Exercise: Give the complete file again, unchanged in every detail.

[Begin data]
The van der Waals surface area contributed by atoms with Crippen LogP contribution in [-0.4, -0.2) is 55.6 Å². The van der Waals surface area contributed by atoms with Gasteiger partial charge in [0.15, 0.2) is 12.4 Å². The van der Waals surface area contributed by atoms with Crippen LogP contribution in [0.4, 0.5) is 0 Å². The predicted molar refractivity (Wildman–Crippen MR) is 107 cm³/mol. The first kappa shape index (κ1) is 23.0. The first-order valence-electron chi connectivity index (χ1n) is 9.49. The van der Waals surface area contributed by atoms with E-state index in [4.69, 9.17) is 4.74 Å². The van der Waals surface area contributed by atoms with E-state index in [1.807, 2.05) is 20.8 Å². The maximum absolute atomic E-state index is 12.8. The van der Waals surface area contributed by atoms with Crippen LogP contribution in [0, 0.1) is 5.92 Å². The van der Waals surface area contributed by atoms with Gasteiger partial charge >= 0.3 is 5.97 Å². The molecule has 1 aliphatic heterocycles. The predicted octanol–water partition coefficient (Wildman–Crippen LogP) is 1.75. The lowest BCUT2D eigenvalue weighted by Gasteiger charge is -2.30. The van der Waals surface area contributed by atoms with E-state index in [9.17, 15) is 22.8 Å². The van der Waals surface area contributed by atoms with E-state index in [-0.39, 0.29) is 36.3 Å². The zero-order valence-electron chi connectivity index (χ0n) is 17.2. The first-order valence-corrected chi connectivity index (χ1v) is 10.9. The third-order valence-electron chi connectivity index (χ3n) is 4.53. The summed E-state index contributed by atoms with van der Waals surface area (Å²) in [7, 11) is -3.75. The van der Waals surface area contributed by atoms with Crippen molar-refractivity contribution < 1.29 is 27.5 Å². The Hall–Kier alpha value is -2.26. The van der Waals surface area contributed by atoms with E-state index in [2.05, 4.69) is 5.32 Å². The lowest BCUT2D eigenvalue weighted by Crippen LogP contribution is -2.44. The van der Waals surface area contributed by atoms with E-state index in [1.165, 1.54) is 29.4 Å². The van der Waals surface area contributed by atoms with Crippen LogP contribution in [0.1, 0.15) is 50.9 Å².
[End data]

The van der Waals surface area contributed by atoms with Crippen LogP contribution in [-0.4, -0.2) is 55.6 Å². The van der Waals surface area contributed by atoms with Gasteiger partial charge in [0.15, 0.2) is 12.4 Å². The van der Waals surface area contributed by atoms with Crippen LogP contribution in [0.4, 0.5) is 0 Å². The predicted molar refractivity (Wildman–Crippen MR) is 107 cm³/mol. The first kappa shape index (κ1) is 23.0. The first-order valence-electron chi connectivity index (χ1n) is 9.49. The van der Waals surface area contributed by atoms with E-state index in [4.69, 9.17) is 4.74 Å². The van der Waals surface area contributed by atoms with E-state index in [1.807, 2.05) is 20.8 Å². The maximum absolute atomic E-state index is 12.8. The van der Waals surface area contributed by atoms with Crippen LogP contribution in [0, 0.1) is 5.92 Å². The van der Waals surface area contributed by atoms with Gasteiger partial charge >= 0.3 is 5.97 Å². The molecule has 1 aliphatic heterocycles. The predicted octanol–water partition coefficient (Wildman–Crippen LogP) is 1.75. The lowest BCUT2D eigenvalue weighted by Gasteiger charge is -2.30. The van der Waals surface area contributed by atoms with E-state index in [9.17, 15) is 22.8 Å². The van der Waals surface area contributed by atoms with E-state index in [-0.39, 0.29) is 36.3 Å². The zero-order valence-electron chi connectivity index (χ0n) is 17.2. The first-order valence-corrected chi connectivity index (χ1v) is 10.9. The third-order valence-electron chi connectivity index (χ3n) is 4.53. The summed E-state index contributed by atoms with van der Waals surface area (Å²) in [7, 11) is -3.75. The van der Waals surface area contributed by atoms with Crippen molar-refractivity contribution < 1.29 is 27.5 Å². The Hall–Kier alpha value is -2.26. The van der Waals surface area contributed by atoms with E-state index in [2.05, 4.69) is 5.32 Å². The lowest BCUT2D eigenvalue weighted by Crippen LogP contribution is -2.44. The van der Waals surface area contributed by atoms with E-state index in [1.165, 1.54) is 29.4 Å². The van der Waals surface area contributed by atoms with Crippen LogP contribution in [0.1, 0.15) is 50.9 Å².